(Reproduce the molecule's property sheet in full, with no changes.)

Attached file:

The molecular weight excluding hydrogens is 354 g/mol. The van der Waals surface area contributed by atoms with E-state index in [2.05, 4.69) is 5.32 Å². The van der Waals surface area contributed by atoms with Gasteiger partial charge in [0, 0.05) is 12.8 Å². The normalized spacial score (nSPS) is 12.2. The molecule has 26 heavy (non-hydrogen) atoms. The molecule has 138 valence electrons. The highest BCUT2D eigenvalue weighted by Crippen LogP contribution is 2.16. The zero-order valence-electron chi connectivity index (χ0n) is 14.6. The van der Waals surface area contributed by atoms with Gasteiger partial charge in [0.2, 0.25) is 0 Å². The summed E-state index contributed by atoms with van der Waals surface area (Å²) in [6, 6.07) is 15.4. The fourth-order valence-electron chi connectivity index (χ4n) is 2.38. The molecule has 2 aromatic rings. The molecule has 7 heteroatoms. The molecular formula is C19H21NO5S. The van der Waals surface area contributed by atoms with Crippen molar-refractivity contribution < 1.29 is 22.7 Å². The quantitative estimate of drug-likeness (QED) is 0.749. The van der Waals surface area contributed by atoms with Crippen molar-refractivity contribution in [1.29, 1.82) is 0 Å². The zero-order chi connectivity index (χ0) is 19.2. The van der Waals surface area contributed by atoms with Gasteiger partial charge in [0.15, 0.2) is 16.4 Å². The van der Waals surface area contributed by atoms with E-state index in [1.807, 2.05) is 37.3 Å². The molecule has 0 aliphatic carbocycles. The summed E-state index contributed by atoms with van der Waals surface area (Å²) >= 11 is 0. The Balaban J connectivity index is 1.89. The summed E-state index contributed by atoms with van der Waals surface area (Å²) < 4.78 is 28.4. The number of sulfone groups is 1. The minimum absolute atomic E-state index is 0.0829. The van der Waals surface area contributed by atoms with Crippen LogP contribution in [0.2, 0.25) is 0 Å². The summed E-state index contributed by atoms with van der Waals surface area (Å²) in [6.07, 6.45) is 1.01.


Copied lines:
The molecular weight excluding hydrogens is 354 g/mol. The van der Waals surface area contributed by atoms with E-state index in [2.05, 4.69) is 5.32 Å². The van der Waals surface area contributed by atoms with Gasteiger partial charge in [0, 0.05) is 12.8 Å². The normalized spacial score (nSPS) is 12.2. The molecule has 26 heavy (non-hydrogen) atoms. The molecule has 138 valence electrons. The highest BCUT2D eigenvalue weighted by Crippen LogP contribution is 2.16. The zero-order valence-electron chi connectivity index (χ0n) is 14.6. The van der Waals surface area contributed by atoms with Gasteiger partial charge in [0.2, 0.25) is 0 Å². The summed E-state index contributed by atoms with van der Waals surface area (Å²) in [6, 6.07) is 15.4. The fourth-order valence-electron chi connectivity index (χ4n) is 2.38. The molecule has 2 aromatic rings. The molecule has 7 heteroatoms. The molecular formula is C19H21NO5S. The van der Waals surface area contributed by atoms with Crippen molar-refractivity contribution < 1.29 is 22.7 Å². The quantitative estimate of drug-likeness (QED) is 0.749. The van der Waals surface area contributed by atoms with Crippen molar-refractivity contribution in [1.29, 1.82) is 0 Å². The zero-order chi connectivity index (χ0) is 19.2. The van der Waals surface area contributed by atoms with Gasteiger partial charge in [0.15, 0.2) is 16.4 Å². The van der Waals surface area contributed by atoms with E-state index in [1.807, 2.05) is 37.3 Å². The molecule has 0 aliphatic carbocycles. The summed E-state index contributed by atoms with van der Waals surface area (Å²) >= 11 is 0. The Balaban J connectivity index is 1.89. The summed E-state index contributed by atoms with van der Waals surface area (Å²) < 4.78 is 28.4. The number of sulfone groups is 1. The minimum absolute atomic E-state index is 0.0829. The van der Waals surface area contributed by atoms with Crippen LogP contribution in [0.2, 0.25) is 0 Å². The summed E-state index contributed by atoms with van der Waals surface area (Å²) in [6.07, 6.45) is 1.01.